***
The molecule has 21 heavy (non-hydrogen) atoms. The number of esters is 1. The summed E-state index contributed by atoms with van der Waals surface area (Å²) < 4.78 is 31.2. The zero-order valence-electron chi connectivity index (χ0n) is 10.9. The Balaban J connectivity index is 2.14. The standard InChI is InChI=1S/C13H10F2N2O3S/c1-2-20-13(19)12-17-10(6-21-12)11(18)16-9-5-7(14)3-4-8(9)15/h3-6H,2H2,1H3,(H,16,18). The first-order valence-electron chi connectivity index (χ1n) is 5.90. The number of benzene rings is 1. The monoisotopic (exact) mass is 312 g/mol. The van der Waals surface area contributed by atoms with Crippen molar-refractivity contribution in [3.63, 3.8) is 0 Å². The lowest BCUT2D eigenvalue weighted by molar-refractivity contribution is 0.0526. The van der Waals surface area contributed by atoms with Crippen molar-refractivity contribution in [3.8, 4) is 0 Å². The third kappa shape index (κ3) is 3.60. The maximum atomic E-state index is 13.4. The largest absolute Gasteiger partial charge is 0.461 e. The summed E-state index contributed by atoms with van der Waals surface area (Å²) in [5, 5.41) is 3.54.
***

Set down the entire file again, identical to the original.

The molecule has 21 heavy (non-hydrogen) atoms. The number of esters is 1. The summed E-state index contributed by atoms with van der Waals surface area (Å²) < 4.78 is 31.2. The zero-order valence-electron chi connectivity index (χ0n) is 10.9. The Balaban J connectivity index is 2.14. The standard InChI is InChI=1S/C13H10F2N2O3S/c1-2-20-13(19)12-17-10(6-21-12)11(18)16-9-5-7(14)3-4-8(9)15/h3-6H,2H2,1H3,(H,16,18). The first-order valence-electron chi connectivity index (χ1n) is 5.90. The number of benzene rings is 1. The monoisotopic (exact) mass is 312 g/mol. The van der Waals surface area contributed by atoms with Crippen molar-refractivity contribution in [3.63, 3.8) is 0 Å². The lowest BCUT2D eigenvalue weighted by molar-refractivity contribution is 0.0526. The van der Waals surface area contributed by atoms with Crippen molar-refractivity contribution in [3.8, 4) is 0 Å². The third kappa shape index (κ3) is 3.60. The maximum atomic E-state index is 13.4. The largest absolute Gasteiger partial charge is 0.461 e. The summed E-state index contributed by atoms with van der Waals surface area (Å²) in [5, 5.41) is 3.54.